Search results

1 – 1 of 1
To view the access options for this content please click here
Article
Publication date: 15 June 2021

Ian Davies-Abbott, Catrin Hedd Jones and Gill Windle

This paper aims to understand the lived experience of a person living with dementia in a care home during the COVID-19 pandemic. It responds to the absence in research of…

Abstract

Purpose

This paper aims to understand the lived experience of a person living with dementia in a care home during the COVID-19 pandemic. It responds to the absence in research of the voices of people with dementia living in care homes during the pandemic.

Design/methodology/approach

The paper adopts a single case study design applied thematic analysis to semi-structured interview data to discover the experiences of one person living with dementia in a care home during a period of lockdown.

Findings

Five themes reveal how the participant responded to the practical and emotional challenges of the pandemic: autonomy; fears; keeping connected; keeping safe and other people living with dementia. These themes highlight the participant’s ability to adapt, accept and dispute lockdown restrictions, revealing considerable insight into their situation.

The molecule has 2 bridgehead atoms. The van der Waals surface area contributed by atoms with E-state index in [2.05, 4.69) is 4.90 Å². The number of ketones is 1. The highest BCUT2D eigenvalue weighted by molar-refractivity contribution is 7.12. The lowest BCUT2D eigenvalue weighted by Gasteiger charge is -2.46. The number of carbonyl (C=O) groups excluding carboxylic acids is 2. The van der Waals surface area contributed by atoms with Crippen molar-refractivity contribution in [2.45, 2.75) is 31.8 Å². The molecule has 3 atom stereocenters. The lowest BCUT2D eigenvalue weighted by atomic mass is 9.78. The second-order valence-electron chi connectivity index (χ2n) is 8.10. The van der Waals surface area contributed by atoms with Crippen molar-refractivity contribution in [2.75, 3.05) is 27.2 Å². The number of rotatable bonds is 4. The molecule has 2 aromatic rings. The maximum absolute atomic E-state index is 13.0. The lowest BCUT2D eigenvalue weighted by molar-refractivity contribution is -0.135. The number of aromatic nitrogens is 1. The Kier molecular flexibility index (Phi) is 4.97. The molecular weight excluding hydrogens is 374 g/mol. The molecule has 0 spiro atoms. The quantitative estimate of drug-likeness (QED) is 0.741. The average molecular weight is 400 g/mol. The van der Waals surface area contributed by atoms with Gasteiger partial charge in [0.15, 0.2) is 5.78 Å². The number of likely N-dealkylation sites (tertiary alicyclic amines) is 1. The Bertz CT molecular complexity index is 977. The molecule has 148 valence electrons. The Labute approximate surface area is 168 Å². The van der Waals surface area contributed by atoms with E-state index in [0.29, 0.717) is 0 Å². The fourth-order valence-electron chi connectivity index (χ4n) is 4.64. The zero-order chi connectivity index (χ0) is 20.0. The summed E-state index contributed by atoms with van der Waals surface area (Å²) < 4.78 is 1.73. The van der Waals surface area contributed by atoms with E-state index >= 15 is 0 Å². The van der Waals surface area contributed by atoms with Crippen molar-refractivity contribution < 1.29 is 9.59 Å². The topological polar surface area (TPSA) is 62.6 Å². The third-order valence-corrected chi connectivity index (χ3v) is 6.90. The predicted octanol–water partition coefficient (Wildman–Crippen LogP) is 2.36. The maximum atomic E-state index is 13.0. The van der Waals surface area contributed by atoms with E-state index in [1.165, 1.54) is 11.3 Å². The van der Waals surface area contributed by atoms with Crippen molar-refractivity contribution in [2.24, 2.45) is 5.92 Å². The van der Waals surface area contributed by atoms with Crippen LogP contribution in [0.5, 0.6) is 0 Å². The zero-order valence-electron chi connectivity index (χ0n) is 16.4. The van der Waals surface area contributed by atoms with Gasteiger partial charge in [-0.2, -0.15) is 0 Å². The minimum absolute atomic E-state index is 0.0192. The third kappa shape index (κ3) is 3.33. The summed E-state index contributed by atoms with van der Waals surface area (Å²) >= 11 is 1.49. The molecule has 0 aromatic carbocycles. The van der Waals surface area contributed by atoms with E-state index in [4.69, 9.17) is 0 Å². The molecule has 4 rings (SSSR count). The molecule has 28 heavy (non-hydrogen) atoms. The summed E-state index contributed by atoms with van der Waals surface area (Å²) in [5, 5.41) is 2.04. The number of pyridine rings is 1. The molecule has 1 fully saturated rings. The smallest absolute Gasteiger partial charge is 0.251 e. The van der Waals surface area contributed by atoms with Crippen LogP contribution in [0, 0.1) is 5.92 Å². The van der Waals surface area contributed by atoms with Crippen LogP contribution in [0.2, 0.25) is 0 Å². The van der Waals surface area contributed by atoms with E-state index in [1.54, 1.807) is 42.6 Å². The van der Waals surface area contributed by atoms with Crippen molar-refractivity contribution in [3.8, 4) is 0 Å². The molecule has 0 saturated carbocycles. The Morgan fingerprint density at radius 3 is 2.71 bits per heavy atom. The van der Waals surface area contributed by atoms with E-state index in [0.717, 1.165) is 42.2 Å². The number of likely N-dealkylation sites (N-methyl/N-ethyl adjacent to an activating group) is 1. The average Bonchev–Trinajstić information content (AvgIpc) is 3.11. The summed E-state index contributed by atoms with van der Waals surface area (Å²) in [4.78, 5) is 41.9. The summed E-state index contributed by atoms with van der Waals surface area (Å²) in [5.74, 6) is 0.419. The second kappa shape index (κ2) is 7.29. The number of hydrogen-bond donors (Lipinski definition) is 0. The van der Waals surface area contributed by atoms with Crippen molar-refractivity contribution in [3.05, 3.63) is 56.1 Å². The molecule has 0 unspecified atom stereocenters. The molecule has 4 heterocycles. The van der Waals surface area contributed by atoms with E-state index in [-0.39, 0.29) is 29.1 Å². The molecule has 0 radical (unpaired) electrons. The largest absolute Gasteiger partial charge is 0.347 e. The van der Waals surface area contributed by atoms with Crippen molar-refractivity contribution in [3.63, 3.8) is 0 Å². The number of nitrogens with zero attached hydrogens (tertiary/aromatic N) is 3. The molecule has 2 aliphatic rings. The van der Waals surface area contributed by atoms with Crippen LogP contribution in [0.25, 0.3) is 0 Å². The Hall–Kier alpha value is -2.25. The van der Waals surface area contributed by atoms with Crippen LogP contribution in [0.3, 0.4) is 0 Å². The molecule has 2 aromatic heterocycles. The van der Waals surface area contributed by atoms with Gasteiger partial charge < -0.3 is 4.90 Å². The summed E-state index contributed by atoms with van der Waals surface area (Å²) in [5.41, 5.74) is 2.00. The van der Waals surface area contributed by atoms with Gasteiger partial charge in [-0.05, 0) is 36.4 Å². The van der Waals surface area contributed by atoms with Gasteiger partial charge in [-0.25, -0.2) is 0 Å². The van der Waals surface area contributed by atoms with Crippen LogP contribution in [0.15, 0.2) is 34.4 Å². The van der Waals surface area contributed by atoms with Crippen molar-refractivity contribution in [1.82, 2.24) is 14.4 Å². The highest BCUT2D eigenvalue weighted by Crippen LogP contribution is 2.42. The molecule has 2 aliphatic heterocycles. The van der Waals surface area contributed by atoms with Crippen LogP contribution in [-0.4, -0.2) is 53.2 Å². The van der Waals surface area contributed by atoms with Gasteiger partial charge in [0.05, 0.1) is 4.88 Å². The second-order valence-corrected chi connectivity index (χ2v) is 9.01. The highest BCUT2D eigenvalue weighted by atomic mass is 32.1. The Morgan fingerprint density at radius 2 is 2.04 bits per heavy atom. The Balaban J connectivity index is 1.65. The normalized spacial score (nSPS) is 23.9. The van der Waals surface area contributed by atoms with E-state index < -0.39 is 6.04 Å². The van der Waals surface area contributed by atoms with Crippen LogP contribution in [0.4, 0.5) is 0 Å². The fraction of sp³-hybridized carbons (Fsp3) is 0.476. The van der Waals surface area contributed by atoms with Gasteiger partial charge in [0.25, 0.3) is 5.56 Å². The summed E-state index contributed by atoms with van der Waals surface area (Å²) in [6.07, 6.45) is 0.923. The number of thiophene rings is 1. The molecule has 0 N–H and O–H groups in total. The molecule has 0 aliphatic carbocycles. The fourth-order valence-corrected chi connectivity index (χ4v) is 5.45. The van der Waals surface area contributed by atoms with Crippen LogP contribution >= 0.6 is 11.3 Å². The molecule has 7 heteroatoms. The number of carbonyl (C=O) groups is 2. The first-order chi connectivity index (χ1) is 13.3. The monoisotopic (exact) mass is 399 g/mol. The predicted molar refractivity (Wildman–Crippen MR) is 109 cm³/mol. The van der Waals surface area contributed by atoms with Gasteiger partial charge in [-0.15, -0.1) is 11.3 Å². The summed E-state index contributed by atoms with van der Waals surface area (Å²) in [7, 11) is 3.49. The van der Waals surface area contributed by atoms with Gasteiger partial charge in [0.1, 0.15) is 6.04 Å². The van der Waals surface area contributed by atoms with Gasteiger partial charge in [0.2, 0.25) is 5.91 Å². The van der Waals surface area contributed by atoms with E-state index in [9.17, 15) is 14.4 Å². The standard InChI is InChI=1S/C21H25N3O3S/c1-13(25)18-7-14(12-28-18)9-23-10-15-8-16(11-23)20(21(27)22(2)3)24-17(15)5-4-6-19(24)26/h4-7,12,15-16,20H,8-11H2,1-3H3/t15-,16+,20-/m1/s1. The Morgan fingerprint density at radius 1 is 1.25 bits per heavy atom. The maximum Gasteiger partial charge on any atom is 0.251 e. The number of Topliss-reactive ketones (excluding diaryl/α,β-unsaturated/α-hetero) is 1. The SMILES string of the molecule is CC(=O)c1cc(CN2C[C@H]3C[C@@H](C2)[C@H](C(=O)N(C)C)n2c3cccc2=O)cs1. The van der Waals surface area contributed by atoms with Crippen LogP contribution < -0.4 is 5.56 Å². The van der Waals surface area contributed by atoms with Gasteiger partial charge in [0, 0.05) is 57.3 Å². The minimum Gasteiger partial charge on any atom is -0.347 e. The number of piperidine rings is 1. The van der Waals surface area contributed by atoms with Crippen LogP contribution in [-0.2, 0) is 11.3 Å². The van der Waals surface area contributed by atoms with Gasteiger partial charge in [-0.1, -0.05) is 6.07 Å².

Research limitations/implications

The pandemic has restricted access to care homes, which informed the single case study design. This approach to the research may restrict the generalisability of the findings. Other researchers are encouraged to include the voices of people with dementia living in care homes in further studies.

Practical implications

Implications for practice, presented in this paper, promote quality psychosocial approaches when health-care workers engage with people living with dementia during periods of restricted activity.

Originality/value

Unlike other studies about the impact of the pandemic on care homes, this paper explores the experience of the pandemic in care homes from the perspective of a person living with dementia.

Details

Quality in Ageing and Older Adults, vol. ahead-of-print no. ahead-of-print
Type: Research Article
ISSN: 1471-7794

Keywords

1 – 1 of 1